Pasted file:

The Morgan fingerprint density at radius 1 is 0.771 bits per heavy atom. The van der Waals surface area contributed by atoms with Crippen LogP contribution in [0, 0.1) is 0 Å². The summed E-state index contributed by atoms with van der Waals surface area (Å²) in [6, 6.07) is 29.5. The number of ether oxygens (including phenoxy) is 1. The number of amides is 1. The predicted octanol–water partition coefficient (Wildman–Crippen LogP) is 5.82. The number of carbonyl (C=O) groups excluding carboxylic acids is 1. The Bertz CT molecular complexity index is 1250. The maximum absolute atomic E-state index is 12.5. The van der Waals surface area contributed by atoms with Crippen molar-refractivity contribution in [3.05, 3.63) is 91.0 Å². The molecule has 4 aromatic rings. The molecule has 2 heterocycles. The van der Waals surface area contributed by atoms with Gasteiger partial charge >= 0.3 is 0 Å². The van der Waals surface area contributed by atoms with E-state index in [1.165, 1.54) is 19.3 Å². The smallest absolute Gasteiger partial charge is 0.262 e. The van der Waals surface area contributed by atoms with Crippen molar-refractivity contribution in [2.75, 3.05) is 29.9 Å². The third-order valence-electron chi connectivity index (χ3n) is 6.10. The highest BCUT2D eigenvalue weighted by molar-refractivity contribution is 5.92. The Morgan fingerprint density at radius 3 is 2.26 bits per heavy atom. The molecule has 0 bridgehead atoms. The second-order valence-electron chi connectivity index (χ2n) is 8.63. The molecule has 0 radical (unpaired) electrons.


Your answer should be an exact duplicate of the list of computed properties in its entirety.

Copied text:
The Morgan fingerprint density at radius 1 is 0.771 bits per heavy atom. The van der Waals surface area contributed by atoms with Crippen LogP contribution in [0, 0.1) is 0 Å². The summed E-state index contributed by atoms with van der Waals surface area (Å²) in [6, 6.07) is 29.5. The number of ether oxygens (including phenoxy) is 1. The number of amides is 1. The predicted octanol–water partition coefficient (Wildman–Crippen LogP) is 5.82. The number of carbonyl (C=O) groups excluding carboxylic acids is 1. The Bertz CT molecular complexity index is 1250. The maximum absolute atomic E-state index is 12.5. The van der Waals surface area contributed by atoms with Crippen molar-refractivity contribution in [3.05, 3.63) is 91.0 Å². The molecule has 4 aromatic rings. The molecule has 2 heterocycles. The van der Waals surface area contributed by atoms with Gasteiger partial charge >= 0.3 is 0 Å². The van der Waals surface area contributed by atoms with E-state index in [1.165, 1.54) is 19.3 Å². The smallest absolute Gasteiger partial charge is 0.262 e. The van der Waals surface area contributed by atoms with Crippen molar-refractivity contribution in [2.75, 3.05) is 29.9 Å². The third-order valence-electron chi connectivity index (χ3n) is 6.10. The highest BCUT2D eigenvalue weighted by molar-refractivity contribution is 5.92. The Morgan fingerprint density at radius 3 is 2.26 bits per heavy atom. The molecule has 0 bridgehead atoms. The second-order valence-electron chi connectivity index (χ2n) is 8.63. The molecule has 0 radical (unpaired) electrons.